Featured Research

from universities, journals, and other organizations

Supernova Radioisotopes Show Sun Was Born In Star Cluster, Scientists Say

Date:
October 5, 2006
Source:
University of Illinois at Urbana-Champaign
Summary:
The death of a massive nearby star billions of years ago offers evidence the sun was born in a star cluster, say astronomers at the University of Illinois at Urbana-Champaign. Rather than being an only child, the sun could have hundreds or thousands of celestial siblings, now dispersed across the heavens.

Astronomy professors Leslie W. Looney, left, and Brian D. Fields, and undergraduate student John J. Tobin take a close look at short-lived radioactive isotopes once present in primitive meteorites. The researchers’ conclusions could reshape current theories on how, when and where planets form around stars.
Credit: Photo by L. Brian Stauffer

The death of a massive nearby star billions of years ago offers evidence the sun was born in a star cluster, say astronomers at the University of Illinois at Urbana-Champaign. Rather than being an only child, the sun could have hundreds or thousands of celestial siblings, now dispersed across the heavens.

Related Articles


In a paper accepted for publication in the Astrophysical Journal, astronomy professors Leslie W. Looney and Brian D. Fields, and undergraduate student John J. Tobin take a close look at short-lived radioactive isotopes once present in primitive meteorites. The researchers' conclusions could reshape current theories on how, when and where planets form around stars.

Short-lived radioactive isotopes are created when massive stars end their lives in spectacular explosions called supernovas. Blown outward, bits of this radioactive material mix with nebular gas and dust in the process of condensing into stars and planets. When the solar system was forming, some of this material hardened into rocks and later fell to Earth as meteorites.

The radioisotopes have long since vanished from meteorites found on Earth, but they left their signatures in daughter species. By examining the abundances of those daughter species, the researchers could calculate how far away the supernova was, in both distance and time.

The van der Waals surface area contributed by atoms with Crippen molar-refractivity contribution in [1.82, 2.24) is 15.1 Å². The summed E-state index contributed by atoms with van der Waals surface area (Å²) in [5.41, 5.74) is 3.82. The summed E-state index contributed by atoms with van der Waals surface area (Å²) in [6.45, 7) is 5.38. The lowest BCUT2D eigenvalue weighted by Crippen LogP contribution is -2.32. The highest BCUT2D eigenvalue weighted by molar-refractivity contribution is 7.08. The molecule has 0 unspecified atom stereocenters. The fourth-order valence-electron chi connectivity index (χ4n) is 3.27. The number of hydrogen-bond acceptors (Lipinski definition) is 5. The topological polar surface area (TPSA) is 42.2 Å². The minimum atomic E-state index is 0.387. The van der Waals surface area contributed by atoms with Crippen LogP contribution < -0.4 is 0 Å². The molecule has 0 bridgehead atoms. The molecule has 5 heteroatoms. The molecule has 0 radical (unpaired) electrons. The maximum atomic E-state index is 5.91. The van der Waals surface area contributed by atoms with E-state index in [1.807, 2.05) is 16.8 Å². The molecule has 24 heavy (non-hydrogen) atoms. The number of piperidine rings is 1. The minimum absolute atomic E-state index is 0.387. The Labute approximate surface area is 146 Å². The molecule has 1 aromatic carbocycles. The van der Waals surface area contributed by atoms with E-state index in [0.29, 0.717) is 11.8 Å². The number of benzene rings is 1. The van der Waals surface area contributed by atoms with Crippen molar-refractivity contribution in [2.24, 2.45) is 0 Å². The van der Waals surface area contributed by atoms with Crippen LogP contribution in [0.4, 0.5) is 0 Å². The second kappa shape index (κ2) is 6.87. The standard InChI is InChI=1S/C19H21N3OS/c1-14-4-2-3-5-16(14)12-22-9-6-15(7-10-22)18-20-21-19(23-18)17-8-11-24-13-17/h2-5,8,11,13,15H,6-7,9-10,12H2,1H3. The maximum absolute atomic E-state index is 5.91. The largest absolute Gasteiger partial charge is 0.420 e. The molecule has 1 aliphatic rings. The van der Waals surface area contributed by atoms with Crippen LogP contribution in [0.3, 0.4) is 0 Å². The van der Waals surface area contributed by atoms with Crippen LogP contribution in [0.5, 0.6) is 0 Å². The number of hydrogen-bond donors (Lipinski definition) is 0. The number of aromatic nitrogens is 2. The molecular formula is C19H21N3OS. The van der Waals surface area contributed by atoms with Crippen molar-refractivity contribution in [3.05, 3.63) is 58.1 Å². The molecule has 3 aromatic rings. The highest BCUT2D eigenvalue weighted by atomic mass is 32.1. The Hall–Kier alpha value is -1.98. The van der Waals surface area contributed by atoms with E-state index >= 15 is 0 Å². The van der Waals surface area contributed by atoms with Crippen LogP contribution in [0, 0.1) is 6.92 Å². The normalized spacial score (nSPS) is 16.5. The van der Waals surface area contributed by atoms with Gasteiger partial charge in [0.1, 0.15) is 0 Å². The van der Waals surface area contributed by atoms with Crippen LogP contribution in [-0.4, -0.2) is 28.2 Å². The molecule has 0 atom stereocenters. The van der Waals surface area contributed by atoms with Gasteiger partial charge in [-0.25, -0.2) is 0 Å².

"The supernova was stunningly close; much closer to the sun than any star is today," Fields said. "Our solar system was still in the process of forming when the supernova occurred."

The massive star that exploded was formed in a group or cluster of stars with perhaps hundreds, or even thousands, of low-mass stars like the sun, Fields said. Because the stars were not gravitationally bound to one another, the sun's siblings wandered away millennia ago.

Our solar system, rather than being the exception, could be the rule, the astronomers said. Planetary system formation should be understood in this context.

"We know that the majority of stars in our galaxy were born in star clusters," Looney said. "Now we also know that the newborn solar system not only arose in such a cluster, but also survived the impact of an exploding star. This suggests that planetary systems are impressively rugged, and may be common even in the most tumultuous stellar nurseries."

The work was funded by NASA and the National Science Foundation.


Story Source:

The above story is based on materials provided by University of Illinois at Urbana-Champaign. Note: Materials may be edited for content and length.


Cite This Page: